International intrigue, congressional intervention, lost friendships, behind-the-scenes back-stabbing. Sounds right off the set of "All My Children," right?
Wrong, but only if you haven't been paying attention to all the drama that has come to figure skating these days.
For instance, the only things missing from the tale Jimmy Roberts will tell from the United States Figure Skating Championships Saturday during ABC's "Wide World of Sports" (Channel 2, 4:30 p.m.) are "Erica Kane," organ music and the dangling Friday plot twist that makes you tune in on Monday.
"You'll think this can't be true. This is like a soap opera. Who could make this up?" said Roberts.
Here's the story, Reader's Digest style:
Ice dancers Renee Roca and Gorsha Sur form one internationally acclaimed pair. Elizabeth Punsalan and Jerod Swallow are another. Roca and Sur won the national championship in 1993, and Punsalan and Swallow, who are married, won the title and a berth in the Winter Olympics last year.
The four skaters were once friendly when they all trained and lived in Detroit, and Roca and Sur choreographed a routine that helped Punsalan and Swallow win the 1991 championship, but their friendship eventually fell on hard times.
To qualify for last year's Olympics as an American team, Sur, who defected from the Soviet Union in 1990, had to become a naturalized citizen. He and Roca campaigned to expedite the process by hiring lawyers and petitioning members of Congress, but their efforts failed one week before last year's U.S. finals because of miscommunications.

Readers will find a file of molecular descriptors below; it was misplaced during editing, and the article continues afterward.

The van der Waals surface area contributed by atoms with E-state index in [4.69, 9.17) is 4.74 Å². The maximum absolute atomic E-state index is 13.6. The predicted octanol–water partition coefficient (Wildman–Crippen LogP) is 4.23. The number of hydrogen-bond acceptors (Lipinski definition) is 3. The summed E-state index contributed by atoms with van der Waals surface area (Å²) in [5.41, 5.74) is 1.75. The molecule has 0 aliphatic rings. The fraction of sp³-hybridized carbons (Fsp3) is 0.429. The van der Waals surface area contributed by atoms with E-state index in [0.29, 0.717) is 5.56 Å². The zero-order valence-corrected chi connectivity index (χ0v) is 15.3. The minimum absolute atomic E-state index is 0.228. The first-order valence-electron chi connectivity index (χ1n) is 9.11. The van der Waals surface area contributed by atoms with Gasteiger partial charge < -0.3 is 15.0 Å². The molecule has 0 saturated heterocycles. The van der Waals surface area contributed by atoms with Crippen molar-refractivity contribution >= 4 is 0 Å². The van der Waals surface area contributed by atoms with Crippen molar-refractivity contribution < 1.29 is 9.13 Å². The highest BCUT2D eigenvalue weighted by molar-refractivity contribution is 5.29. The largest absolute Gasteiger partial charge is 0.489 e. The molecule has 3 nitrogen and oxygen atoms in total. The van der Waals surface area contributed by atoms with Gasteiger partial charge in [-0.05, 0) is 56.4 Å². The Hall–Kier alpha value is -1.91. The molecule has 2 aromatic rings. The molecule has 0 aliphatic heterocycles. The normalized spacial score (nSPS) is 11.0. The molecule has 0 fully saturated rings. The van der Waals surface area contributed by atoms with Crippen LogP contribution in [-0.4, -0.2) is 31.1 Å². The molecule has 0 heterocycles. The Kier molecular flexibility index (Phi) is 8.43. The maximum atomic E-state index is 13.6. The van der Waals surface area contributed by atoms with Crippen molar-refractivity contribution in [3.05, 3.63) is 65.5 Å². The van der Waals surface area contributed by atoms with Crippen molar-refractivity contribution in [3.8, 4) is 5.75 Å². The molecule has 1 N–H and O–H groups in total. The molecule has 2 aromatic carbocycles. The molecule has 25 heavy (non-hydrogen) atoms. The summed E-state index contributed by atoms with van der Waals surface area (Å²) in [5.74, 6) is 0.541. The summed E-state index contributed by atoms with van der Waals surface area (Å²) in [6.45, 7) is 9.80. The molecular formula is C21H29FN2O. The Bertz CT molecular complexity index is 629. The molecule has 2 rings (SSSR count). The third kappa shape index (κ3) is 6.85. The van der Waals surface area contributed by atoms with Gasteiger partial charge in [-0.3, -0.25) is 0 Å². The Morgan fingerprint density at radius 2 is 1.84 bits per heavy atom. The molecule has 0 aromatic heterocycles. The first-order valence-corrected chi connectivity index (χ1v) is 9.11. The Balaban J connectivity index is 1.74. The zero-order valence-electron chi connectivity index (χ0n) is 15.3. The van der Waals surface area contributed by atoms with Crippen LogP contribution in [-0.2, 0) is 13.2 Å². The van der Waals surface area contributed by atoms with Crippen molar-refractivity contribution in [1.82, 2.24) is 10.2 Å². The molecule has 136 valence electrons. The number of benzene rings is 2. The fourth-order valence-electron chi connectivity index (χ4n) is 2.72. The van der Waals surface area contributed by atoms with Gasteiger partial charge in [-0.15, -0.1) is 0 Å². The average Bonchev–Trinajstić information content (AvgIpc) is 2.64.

Here's where things get really juicy. It seems that while Sur and Roca were writing to get his citizenship application rushed through, Punsalan and Swallow had their own letter-writing campaign going, designed to slow the process at least long enough so that their former friends couldn't compete in the Olympics.
And this weekend, Punsalan and Swallow admit publicly for the first time to Roberts their role in Sur's efforts to get his application speeded through channels.
"I had sensed that there was something going on. Most of the skaters are friendly or at least cordial," said Roberts, a Maryland graduate. "But there was a coolness there that seemed unusual. Send this to Hollywood."
Or at least to Pine Valley.
Phi Slamma Jamma redux
TBS will have tonight's tearful on-court reunion of former University of Houston teammates Clyde Drexler and Hakeem Olajuwon, as the two suit up for the Houston Rockets against the Hornets from the Charlotte Coliseum at 8 p.m. Announcers Verne Lundquist and Chuck Daly will have the call as well as hankies for everyone.
Normally, the movies aren't the province of this space, but the omission of the wonderful "Hoop Dreams" from consideration in two major categories in next month's Academy Awards is such a travesty that it can't stand without comment.
"Hoop Dreams," a three-hour masterpiece that followed the lives of two Chicago boys through high school and into their first year of college, was on the best movies of the year list of critics across the country, earning top film honors from both Gene Siskel and Roger Ebert, perhaps the nation's most famous film reviewers.
Yet, voters in the Academy of Motion Picture Arts and Sciences inexplicably left it off not only the list of Best Picture nominees, but Best Documentary as well.
What made "Hoop Dreams" unacceptable to the haughty Oscar electorate? Did the film's length put them to sleep? Did the fact that the film was originally a PBS project that was turned into a film offend their tender sensibilities? Do they want to give an Oscar to a documentary on the mating habits of the Tibetan yak? Who knows?
What we do know is someone in Hollywood really dropped the ball on "Hoop Dreams."